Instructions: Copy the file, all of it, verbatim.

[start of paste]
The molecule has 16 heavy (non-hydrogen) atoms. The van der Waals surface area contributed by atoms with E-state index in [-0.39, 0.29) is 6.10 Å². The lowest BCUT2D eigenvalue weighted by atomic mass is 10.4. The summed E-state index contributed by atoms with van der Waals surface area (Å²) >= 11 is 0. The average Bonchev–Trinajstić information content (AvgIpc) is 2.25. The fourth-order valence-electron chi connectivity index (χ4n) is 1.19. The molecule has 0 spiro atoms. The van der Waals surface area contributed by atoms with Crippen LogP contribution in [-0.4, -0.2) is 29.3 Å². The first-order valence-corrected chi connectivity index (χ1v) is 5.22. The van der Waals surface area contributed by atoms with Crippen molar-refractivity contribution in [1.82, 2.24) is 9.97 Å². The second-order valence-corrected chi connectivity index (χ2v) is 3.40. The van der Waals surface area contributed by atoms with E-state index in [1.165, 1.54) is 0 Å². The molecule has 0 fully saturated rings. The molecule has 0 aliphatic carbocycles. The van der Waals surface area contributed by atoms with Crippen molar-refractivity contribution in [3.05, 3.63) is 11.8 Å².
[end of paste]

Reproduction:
The molecule has 16 heavy (non-hydrogen) atoms. The van der Waals surface area contributed by atoms with E-state index in [-0.39, 0.29) is 6.10 Å². The lowest BCUT2D eigenvalue weighted by atomic mass is 10.4. The summed E-state index contributed by atoms with van der Waals surface area (Å²) >= 11 is 0. The average Bonchev–Trinajstić information content (AvgIpc) is 2.25. The fourth-order valence-electron chi connectivity index (χ4n) is 1.19. The molecule has 0 spiro atoms. The van der Waals surface area contributed by atoms with Crippen LogP contribution in [-0.4, -0.2) is 29.3 Å². The first-order valence-corrected chi connectivity index (χ1v) is 5.22. The van der Waals surface area contributed by atoms with Crippen molar-refractivity contribution in [1.82, 2.24) is 9.97 Å². The second-order valence-corrected chi connectivity index (χ2v) is 3.40. The van der Waals surface area contributed by atoms with E-state index in [1.165, 1.54) is 0 Å². The molecule has 0 fully saturated rings. The molecule has 0 aliphatic carbocycles. The van der Waals surface area contributed by atoms with Crippen molar-refractivity contribution in [3.05, 3.63) is 11.8 Å².